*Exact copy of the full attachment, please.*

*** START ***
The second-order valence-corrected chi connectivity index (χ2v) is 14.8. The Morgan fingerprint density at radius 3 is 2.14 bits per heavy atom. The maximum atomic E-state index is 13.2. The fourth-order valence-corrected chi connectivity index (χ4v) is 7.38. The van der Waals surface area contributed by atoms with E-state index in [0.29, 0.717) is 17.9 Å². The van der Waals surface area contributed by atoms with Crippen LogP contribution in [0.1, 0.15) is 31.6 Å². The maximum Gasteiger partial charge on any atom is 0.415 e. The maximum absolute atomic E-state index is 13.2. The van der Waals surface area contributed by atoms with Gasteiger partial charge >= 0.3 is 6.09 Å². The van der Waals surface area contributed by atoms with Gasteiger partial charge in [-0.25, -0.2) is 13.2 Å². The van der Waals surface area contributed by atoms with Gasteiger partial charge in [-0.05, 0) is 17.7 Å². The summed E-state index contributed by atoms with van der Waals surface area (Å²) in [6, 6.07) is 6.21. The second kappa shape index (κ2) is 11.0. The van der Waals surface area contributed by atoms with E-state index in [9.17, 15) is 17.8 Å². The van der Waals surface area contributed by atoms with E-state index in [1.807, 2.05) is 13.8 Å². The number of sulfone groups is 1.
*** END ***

The second-order valence-corrected chi connectivity index (χ2v) is 14.8. The Morgan fingerprint density at radius 3 is 2.14 bits per heavy atom. The maximum atomic E-state index is 13.2. The fourth-order valence-corrected chi connectivity index (χ4v) is 7.38. The van der Waals surface area contributed by atoms with E-state index in [0.29, 0.717) is 17.9 Å². The van der Waals surface area contributed by atoms with Crippen LogP contribution in [0.1, 0.15) is 31.6 Å². The maximum Gasteiger partial charge on any atom is 0.415 e. The maximum absolute atomic E-state index is 13.2. The van der Waals surface area contributed by atoms with Gasteiger partial charge >= 0.3 is 6.09 Å². The van der Waals surface area contributed by atoms with Gasteiger partial charge in [-0.25, -0.2) is 13.2 Å². The van der Waals surface area contributed by atoms with Gasteiger partial charge in [-0.05, 0) is 17.7 Å². The summed E-state index contributed by atoms with van der Waals surface area (Å²) in [6, 6.07) is 6.21. The second kappa shape index (κ2) is 11.0. The van der Waals surface area contributed by atoms with E-state index in [9.17, 15) is 17.8 Å². The van der Waals surface area contributed by atoms with E-state index in [1.807, 2.05) is 13.8 Å². The number of sulfone groups is 1.